In a comment on a recent post about the future of urban sprawl, Sherburne County Planner Jon Sevald brought up an interesting idea about how to build community in Baldwin:
“It is difficult to notice the difference where one community ends and
one begins whether it’s a township or a fully developed city. It is
even more difficult when townships like Baldwin lack a physical
community center, such as a downtown or a lake that defines the
community. Baldwin has a number of lakes, but I don’t think the
lakes themselves define Baldwin. The township is more than just a lake
What Baldwin may want to consider rather than trying to define the
township as one community, is what are the distinctive neighborhoods
within the township, and how can those neighborhoods be improved to
further establish micro-communities.”
Baldwin certainly already has established neighborhoods, particularly around its lakes. Could focusing on building up these individual neighborhoods be key to creating the identity of the township as a whole? Does the whole township need to be defined one way, or can it find strength in a diversity of definitions among its neighborhoods?
There are also some benefits that can come from micro-community concepts where groups of neighbors share similar interests or desires for their land, as well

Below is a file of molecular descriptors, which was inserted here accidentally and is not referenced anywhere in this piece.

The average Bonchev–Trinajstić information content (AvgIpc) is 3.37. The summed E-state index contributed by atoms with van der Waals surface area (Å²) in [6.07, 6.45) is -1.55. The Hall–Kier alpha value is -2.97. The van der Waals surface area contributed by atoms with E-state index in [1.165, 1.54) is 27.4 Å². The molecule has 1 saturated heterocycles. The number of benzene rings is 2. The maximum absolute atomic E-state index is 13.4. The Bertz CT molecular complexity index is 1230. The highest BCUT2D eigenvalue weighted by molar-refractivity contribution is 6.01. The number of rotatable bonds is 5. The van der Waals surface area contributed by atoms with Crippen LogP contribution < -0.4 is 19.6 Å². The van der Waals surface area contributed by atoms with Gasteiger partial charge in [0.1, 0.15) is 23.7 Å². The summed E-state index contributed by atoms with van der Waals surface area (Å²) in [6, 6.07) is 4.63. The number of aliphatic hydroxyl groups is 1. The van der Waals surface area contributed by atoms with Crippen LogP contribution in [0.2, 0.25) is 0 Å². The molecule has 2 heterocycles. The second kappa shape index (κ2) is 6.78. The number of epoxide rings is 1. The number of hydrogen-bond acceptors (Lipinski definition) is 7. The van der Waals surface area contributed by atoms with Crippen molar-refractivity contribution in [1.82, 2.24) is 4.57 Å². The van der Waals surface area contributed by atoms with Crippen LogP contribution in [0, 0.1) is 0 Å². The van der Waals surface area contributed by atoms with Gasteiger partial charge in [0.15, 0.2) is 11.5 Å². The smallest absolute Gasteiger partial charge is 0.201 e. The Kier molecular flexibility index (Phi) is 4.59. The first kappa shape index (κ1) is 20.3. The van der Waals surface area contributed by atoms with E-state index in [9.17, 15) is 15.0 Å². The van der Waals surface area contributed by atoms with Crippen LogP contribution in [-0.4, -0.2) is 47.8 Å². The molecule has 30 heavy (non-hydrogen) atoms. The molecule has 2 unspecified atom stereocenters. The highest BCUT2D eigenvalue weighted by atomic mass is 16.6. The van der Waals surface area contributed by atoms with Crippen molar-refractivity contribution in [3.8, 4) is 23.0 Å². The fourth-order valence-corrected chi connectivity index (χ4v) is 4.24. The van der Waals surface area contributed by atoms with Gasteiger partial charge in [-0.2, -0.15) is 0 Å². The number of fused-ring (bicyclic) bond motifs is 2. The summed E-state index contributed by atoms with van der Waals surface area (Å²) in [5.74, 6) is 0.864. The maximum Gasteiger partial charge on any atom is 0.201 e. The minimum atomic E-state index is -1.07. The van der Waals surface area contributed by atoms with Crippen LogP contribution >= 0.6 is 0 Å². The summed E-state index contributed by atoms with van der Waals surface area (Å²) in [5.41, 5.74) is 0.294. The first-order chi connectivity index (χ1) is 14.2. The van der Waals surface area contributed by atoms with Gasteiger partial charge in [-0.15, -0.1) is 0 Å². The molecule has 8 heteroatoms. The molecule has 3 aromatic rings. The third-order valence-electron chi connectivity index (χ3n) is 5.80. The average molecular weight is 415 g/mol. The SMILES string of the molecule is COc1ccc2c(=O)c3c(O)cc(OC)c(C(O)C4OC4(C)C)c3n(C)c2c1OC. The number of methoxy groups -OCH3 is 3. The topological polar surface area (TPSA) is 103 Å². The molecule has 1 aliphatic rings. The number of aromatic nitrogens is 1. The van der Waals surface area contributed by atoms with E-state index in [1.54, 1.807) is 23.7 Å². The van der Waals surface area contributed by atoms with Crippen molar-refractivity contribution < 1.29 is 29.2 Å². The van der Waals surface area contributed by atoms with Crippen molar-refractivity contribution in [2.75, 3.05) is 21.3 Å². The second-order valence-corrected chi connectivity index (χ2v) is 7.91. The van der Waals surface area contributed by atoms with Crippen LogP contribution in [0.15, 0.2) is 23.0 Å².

I could see a group of people wanting an agriburbia-type development growing their own food in backyard gardens and setting up a central framers market within the community.
Or a outdoor recreation community built near trails where they’d have easy access and could enjoy hiking, biking, and snowmobiling with their neighbors.
Perhaps an artist community could emerge, as well, with a centralized exhibit area.
But I wonder if micro-communities would just cause further isolation in an already isolated population. Perhaps instead of building physical micro-communities, Baldwin could build intellectual ones within the matrix of something that would bring all of these neighborhoods together.
Creating a community center received 45 votes at the June visioning session. Perhaps a community center could be a central space of activities for a variety of micro-community groups to form — where gardeners, snowmobilers, artists and other like-minded individuals could connect.
What do you think about the micro-community idea?